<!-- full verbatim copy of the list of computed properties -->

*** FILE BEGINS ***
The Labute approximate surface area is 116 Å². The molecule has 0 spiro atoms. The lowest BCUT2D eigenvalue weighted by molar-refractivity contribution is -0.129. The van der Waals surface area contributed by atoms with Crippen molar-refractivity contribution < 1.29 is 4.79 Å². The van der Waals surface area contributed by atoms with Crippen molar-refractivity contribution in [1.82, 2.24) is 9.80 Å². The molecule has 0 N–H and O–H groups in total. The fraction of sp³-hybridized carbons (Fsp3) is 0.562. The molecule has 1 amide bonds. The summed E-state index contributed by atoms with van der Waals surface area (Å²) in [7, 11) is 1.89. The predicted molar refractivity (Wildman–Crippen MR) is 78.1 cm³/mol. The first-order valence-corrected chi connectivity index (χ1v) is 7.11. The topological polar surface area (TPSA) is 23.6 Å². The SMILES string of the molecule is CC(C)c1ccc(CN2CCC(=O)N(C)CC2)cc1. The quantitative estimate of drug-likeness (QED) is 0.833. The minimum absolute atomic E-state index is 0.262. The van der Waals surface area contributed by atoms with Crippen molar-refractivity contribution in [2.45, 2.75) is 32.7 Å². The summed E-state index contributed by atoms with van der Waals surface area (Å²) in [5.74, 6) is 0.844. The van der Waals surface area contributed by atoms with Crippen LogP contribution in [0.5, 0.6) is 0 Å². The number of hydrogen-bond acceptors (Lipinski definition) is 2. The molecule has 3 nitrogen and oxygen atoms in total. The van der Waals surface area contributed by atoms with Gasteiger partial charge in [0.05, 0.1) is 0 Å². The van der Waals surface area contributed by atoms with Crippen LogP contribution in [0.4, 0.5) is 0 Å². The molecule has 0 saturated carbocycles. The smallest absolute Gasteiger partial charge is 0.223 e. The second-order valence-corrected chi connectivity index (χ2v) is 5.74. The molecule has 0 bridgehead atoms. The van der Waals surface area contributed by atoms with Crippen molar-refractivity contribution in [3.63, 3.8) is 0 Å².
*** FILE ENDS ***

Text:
The Labute approximate surface area is 116 Å². The molecule has 0 spiro atoms. The lowest BCUT2D eigenvalue weighted by molar-refractivity contribution is -0.129. The van der Waals surface area contributed by atoms with Crippen molar-refractivity contribution < 1.29 is 4.79 Å². The van der Waals surface area contributed by atoms with Crippen molar-refractivity contribution in [1.82, 2.24) is 9.80 Å². The molecule has 0 N–H and O–H groups in total. The fraction of sp³-hybridized carbons (Fsp3) is 0.562. The molecule has 1 amide bonds. The summed E-state index contributed by atoms with van der Waals surface area (Å²) in [7, 11) is 1.89. The predicted molar refractivity (Wildman–Crippen MR) is 78.1 cm³/mol. The first-order valence-corrected chi connectivity index (χ1v) is 7.11. The topological polar surface area (TPSA) is 23.6 Å². The SMILES string of the molecule is CC(C)c1ccc(CN2CCC(=O)N(C)CC2)cc1. The quantitative estimate of drug-likeness (QED) is 0.833. The minimum absolute atomic E-state index is 0.262. The van der Waals surface area contributed by atoms with Crippen molar-refractivity contribution in [2.45, 2.75) is 32.7 Å². The summed E-state index contributed by atoms with van der Waals surface area (Å²) in [5.74, 6) is 0.844. The van der Waals surface area contributed by atoms with Crippen LogP contribution in [0.5, 0.6) is 0 Å². The number of hydrogen-bond acceptors (Lipinski definition) is 2. The molecule has 3 nitrogen and oxygen atoms in total. The van der Waals surface area contributed by atoms with Gasteiger partial charge in [0.05, 0.1) is 0 Å². The van der Waals surface area contributed by atoms with Crippen LogP contribution in [0.4, 0.5) is 0 Å². The molecule has 0 saturated carbocycles. The smallest absolute Gasteiger partial charge is 0.223 e. The second-order valence-corrected chi connectivity index (χ2v) is 5.74. The molecule has 0 bridgehead atoms. The van der Waals surface area contributed by atoms with Crippen molar-refractivity contribution in [3.63, 3.8) is 0 Å².